Written by Howie Fenton
Senior Technology Consultant, NAPL

Toner versus Inkjet Production Presses

In the last few months, many stories have appeared online and in trade publications about the advantages of inkjet production presses over existing toner (electrophotographic) based devices. Most of these are oversimplified, because there are complicated pros and cons for each option. After doing several projects comparing toner and inkjet production printing, here are some of our lessons learned.

It all begins with the business case.

This obviously varies from company to company. For some transactional in-plant printers, the business case focuses on the printing speed, ability to improve service-level agreements (SLAs), and possible benefits associated with printing coupons on statements. Others look at the savings with the elimination of costs associated with buying and storing preprinted offset shells. And last, but not least, some focus on the total cost of operations and calculate crossover points for toner and inkjet workflows.

Today the three niches adopting inkjet include books, direct mail, and transactional in-plant printers. Many of the companies in these markets have a fleet of a dozen or more toner-based machines. One advantage of the inkjet devices is that you can often see reductions in equipment of two to four toner devices to one inkjet device. For those companies, the benefits include small floor space and staffing requirements.

However, a possible challenge when reducing equipment is a lack of redundancy. When you have two or three toner devices, and one goes down, you have a backup. When you replace those two or three devices with one inkjet press, you naturally rely more heavily on that one device or production line.

Inkjet vs. Toner Costs

Warehousing with Preprint Shells

Arguably the greatest potential benefit and analysis challenge in a head-to-head comparison involves costs. A high quality toner device today could be cost $500K, while an inkjet production press is two or three times that price. It’s important to note that the total costs of an inkjet workflow may also include new finishing options, which significantly increase the cost of investment.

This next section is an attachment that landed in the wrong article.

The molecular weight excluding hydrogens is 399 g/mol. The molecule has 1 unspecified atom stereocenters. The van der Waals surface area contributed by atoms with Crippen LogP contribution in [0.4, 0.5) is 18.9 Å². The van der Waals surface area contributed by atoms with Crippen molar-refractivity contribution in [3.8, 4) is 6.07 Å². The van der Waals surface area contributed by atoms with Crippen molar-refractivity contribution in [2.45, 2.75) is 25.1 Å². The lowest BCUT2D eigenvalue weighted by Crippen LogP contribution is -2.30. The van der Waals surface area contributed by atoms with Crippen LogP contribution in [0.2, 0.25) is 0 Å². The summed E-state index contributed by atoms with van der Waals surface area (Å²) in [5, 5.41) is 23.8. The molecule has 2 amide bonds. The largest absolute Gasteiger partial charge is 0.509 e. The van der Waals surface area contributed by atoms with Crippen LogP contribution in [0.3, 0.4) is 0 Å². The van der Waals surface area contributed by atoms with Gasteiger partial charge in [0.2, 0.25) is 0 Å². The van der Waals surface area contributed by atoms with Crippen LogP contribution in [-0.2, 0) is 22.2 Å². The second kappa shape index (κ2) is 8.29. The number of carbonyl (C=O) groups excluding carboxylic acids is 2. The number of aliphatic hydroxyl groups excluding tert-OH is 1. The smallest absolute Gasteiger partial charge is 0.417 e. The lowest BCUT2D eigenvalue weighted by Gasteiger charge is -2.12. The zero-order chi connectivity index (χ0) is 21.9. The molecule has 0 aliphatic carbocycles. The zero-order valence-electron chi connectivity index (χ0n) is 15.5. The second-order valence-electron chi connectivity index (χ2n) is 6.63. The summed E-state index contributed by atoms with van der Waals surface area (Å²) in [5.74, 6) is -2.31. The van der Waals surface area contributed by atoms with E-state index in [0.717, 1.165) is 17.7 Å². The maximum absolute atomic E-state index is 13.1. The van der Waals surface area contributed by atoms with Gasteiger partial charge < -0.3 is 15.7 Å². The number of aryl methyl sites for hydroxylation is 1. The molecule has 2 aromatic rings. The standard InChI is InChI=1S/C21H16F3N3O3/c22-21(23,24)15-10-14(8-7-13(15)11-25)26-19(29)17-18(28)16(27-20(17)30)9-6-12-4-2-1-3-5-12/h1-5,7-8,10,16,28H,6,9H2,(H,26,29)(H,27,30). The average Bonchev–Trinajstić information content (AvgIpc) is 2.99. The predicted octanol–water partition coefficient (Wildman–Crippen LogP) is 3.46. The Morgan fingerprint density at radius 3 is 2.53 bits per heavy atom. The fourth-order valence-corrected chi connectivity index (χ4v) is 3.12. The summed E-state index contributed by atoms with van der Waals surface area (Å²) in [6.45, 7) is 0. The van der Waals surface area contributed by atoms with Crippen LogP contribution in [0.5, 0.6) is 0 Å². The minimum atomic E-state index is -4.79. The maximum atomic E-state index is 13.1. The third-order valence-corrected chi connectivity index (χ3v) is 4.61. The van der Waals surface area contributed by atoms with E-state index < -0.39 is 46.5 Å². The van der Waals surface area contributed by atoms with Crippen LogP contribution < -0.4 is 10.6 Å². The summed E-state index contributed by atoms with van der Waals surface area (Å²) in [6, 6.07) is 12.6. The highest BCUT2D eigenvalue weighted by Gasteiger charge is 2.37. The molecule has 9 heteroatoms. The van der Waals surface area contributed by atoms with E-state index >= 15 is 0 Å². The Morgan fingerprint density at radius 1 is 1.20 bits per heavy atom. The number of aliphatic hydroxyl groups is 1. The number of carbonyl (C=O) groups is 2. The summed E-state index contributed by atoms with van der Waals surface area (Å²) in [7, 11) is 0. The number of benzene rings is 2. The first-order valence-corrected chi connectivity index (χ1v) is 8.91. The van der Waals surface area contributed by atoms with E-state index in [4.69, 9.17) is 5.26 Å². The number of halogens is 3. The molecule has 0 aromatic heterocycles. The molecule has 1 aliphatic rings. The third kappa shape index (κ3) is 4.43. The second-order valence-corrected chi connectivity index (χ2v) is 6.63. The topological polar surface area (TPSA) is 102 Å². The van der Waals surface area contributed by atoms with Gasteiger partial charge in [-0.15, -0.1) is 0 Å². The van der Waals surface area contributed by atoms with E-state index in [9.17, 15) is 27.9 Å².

Utilization rates also play an important role, but while the uptime of the inkjet press alone is higher than toner, it may be lower when coupled with many in-line finishing solutions. If you have enough volume, the price per page from the inkjet will often be half the cost of the toner, but if you don’t, then toner is less expensive.

If you’re a transactional printer you might already be using an offset shell strategy where color pages are purchased, stored, and then imaged on a high-speed black-and-white toner device for the personal information. For some companies, the elimination of the offset shell strategy can result in a significant savings which includes not only the purchase price of the shells, but also the storage and time loss associated with staging and transporting the materials.

Clearly this is a complicated question. We believe that you have to look at existing page volumes, predictive modeling of changes in volume based on reduced SLAs and costs, and a head-to-head comparisons of total costs, risks and benefits of each solution. In the next five years, many companies will consider replacing their existing toner fleet with inkjet. If you’re one of those companies, it’s important to take a deep dive into this analysis.


Howie Fenton is a consultant with NAPL. For over 20 years he has worked with commercial printers and in-plants on production workflows, new technology, customer research, benchmarking performance and increasing productivity. For more information click here.